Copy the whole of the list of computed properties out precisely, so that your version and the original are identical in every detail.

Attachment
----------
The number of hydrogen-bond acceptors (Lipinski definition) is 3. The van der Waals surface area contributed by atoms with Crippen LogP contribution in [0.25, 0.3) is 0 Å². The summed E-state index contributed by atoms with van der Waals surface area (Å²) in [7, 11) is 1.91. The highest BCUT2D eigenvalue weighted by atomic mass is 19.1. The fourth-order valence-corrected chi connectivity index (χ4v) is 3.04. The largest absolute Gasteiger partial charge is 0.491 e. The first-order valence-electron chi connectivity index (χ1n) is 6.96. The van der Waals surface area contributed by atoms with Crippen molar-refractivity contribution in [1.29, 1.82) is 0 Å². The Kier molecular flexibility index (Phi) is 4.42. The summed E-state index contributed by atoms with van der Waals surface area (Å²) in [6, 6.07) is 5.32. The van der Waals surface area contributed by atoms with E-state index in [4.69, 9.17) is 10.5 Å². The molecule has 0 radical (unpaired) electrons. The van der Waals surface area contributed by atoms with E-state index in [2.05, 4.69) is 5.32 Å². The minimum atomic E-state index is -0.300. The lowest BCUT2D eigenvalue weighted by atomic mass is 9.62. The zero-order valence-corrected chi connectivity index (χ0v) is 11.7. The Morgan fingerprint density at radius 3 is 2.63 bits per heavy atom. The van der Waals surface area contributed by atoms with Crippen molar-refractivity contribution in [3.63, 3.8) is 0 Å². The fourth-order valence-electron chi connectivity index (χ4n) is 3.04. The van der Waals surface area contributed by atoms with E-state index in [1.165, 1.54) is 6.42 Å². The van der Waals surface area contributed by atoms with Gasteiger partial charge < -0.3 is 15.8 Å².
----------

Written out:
The number of hydrogen-bond acceptors (Lipinski definition) is 3. The van der Waals surface area contributed by atoms with Crippen LogP contribution in [0.25, 0.3) is 0 Å². The summed E-state index contributed by atoms with van der Waals surface area (Å²) in [7, 11) is 1.91. The highest BCUT2D eigenvalue weighted by atomic mass is 19.1. The fourth-order valence-corrected chi connectivity index (χ4v) is 3.04. The largest absolute Gasteiger partial charge is 0.491 e. The first-order valence-electron chi connectivity index (χ1n) is 6.96. The van der Waals surface area contributed by atoms with Crippen molar-refractivity contribution in [1.29, 1.82) is 0 Å². The Kier molecular flexibility index (Phi) is 4.42. The summed E-state index contributed by atoms with van der Waals surface area (Å²) in [6, 6.07) is 5.32. The van der Waals surface area contributed by atoms with E-state index in [4.69, 9.17) is 10.5 Å². The molecule has 0 radical (unpaired) electrons. The van der Waals surface area contributed by atoms with E-state index in [2.05, 4.69) is 5.32 Å². The minimum atomic E-state index is -0.300. The lowest BCUT2D eigenvalue weighted by atomic mass is 9.62. The zero-order valence-corrected chi connectivity index (χ0v) is 11.7. The Morgan fingerprint density at radius 3 is 2.63 bits per heavy atom. The van der Waals surface area contributed by atoms with Crippen molar-refractivity contribution in [3.63, 3.8) is 0 Å². The fourth-order valence-electron chi connectivity index (χ4n) is 3.04. The van der Waals surface area contributed by atoms with E-state index in [1.165, 1.54) is 6.42 Å². The van der Waals surface area contributed by atoms with Gasteiger partial charge < -0.3 is 15.8 Å².